The hydraulic press began installation on December 11, 1961, with more than 40,000 parts large and small shipped to the vast confines of the Shanghai Heavy Machinery plant. After Shen barked the order, "Start the assembly!" two industrial vehicles placed huge beams upon and riveted to the four columns with a center deviation of less than 3 millimeters.
June 22, 1962 was a memorable day in the history of Chinese industry, when the domestically designed and manufactured 12,000-ton hydraulic press officially began operation. A steel giant at 16.7-meter tall, its furnace door rose slowly as it was fed with hot steel ingots. Under immense pressure, it completed each step from lengthening, upsetting to cutting. The majestic power of the machine elicited thunderous applause, as well as shock and awe, from those in attendance.
Two years following its successful debut, Chinese media began reporting and launching a publicity campaign, drawing representatives from various industries across the country, as well as foreign allies, to visit and observe. In the 1960s alone, visitors from over 40 nations visited the giant machine. American journalist Edgar Snow even filmed a scene with steel ingots.
As the first domestic mega-machine, the 10,000-ton hydraulic press did not just mark a new territory for the heavy machinery production industry in China, but also reflected the self-reliant spirit of the Chinese workers and technicians, while boosting China's national pride and her international profile.
Promote independent innovation
Half a century has passed; the Shouldering Spirit has been passed down in the memory at the Shanghai Heavy Machinery Plant.
Between the end of 2004 and early 2005, Shanghai Heavy Machinery Plant decided to build another 10,000 ton-class press in resonance to China's plan to strengthen the equipment manufacturing industry, and in an environment favorable to developing Shanghai Electric's own core strategy. As careful planning was required to decide what design to use and who to build it, what to innovate and what to stay identical, company leaders organized technical surveys and inquiries into 10,000 ton-class presses, analyzing and comparing models of oil presses and hydraulic presses while researching market demands. After protracted brainstorming, the leadership settled on constructing a 16,500-ton free-forging oil press to make the leap from "have it" to "excellent, refined, and powerful."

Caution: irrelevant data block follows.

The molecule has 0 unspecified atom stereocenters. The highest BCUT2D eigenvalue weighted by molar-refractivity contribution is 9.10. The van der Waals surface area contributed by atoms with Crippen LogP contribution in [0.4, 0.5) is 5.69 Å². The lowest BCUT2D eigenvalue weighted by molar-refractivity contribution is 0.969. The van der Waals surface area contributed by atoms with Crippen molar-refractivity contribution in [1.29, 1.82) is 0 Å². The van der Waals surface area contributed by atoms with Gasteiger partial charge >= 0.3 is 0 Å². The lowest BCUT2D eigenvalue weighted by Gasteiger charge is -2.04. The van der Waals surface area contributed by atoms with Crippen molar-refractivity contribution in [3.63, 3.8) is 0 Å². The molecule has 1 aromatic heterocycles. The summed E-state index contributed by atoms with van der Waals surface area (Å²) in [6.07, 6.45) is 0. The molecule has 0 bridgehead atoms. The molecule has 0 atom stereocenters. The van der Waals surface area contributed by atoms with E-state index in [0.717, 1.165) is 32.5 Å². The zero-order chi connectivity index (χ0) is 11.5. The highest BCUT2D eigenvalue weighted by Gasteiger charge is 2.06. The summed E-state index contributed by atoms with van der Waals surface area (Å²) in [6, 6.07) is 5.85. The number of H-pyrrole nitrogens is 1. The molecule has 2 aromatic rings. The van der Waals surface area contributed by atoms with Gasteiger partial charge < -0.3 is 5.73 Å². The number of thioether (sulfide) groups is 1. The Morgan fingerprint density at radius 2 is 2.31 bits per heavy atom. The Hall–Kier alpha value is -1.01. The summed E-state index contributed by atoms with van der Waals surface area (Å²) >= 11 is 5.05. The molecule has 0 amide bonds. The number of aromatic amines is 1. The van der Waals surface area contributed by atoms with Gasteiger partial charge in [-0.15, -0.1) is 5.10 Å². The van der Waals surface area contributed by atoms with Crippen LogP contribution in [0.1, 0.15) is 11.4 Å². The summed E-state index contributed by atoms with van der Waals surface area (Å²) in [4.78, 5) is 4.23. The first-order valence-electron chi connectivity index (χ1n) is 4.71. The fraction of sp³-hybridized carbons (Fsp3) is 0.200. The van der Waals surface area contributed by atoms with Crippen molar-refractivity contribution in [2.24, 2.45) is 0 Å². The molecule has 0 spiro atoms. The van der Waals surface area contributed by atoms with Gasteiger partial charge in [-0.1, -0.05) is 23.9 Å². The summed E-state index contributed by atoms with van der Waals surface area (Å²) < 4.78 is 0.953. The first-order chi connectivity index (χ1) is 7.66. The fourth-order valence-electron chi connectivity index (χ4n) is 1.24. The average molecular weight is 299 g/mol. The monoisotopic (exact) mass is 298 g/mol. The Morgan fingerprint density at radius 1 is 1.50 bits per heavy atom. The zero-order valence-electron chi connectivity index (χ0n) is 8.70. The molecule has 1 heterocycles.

The birth of new things requires an innovative spirit and a pioneering process. From 'self-reliance' to 'independent innovation', the Shouldering Spirit is opening up a new path for the company to upgrade its technological level and transform its development mode. If pioneering and innovation requires courage, the spirit of hard research and dedication is a powerful weapon in a company's soft power.
Such "weapon" played a huge role in the manufacturing of the 16,500-ton behemoth. During the important measurement phase, the press's three crossbeams and four post holes proved anything but routine to measure. Without large tooling and sufficient technology for the task, Qian Kanghua, a model worker in Shanghai and head of the metalworking inspection team of the Quality Inspection Department, searched for a solution using a new method with near-perfect accuracy. After the four columns were positioned to the crossbeams and actual size measured, the machine tool data was compiled according to the measured dimensions.
Throughout each bottleneck and breakthrough, the "shouldering spirit" has always served as an inspiration for everyone at the plant.
Members of the project immediately took on the challenge, laboring hard to examine, prepare, study materials and processes. But difficulties still surfaced constantly. For example, the blueprint failed to consider the quantity, location, and size of blowholes in the three steel beams weighing 200-300 tons each; all cylinder blocks were identically designed and all have a large diameter and long stroke, hence costly to produce, with the bottom not being able to be processed at all, and the company has no means to refine the biggest cylinder at near 10 meters in length. Instead of giving up, however, the young design team communicated the problems to design partners, studied the feasibility of different alternatives, then with assistance from higher-ups, formulated a plan for peer review. Finally, the plan for segmented cylinder blocks received not only approval, but saved the company upward of millions in cost, overcoming the test with flying colors.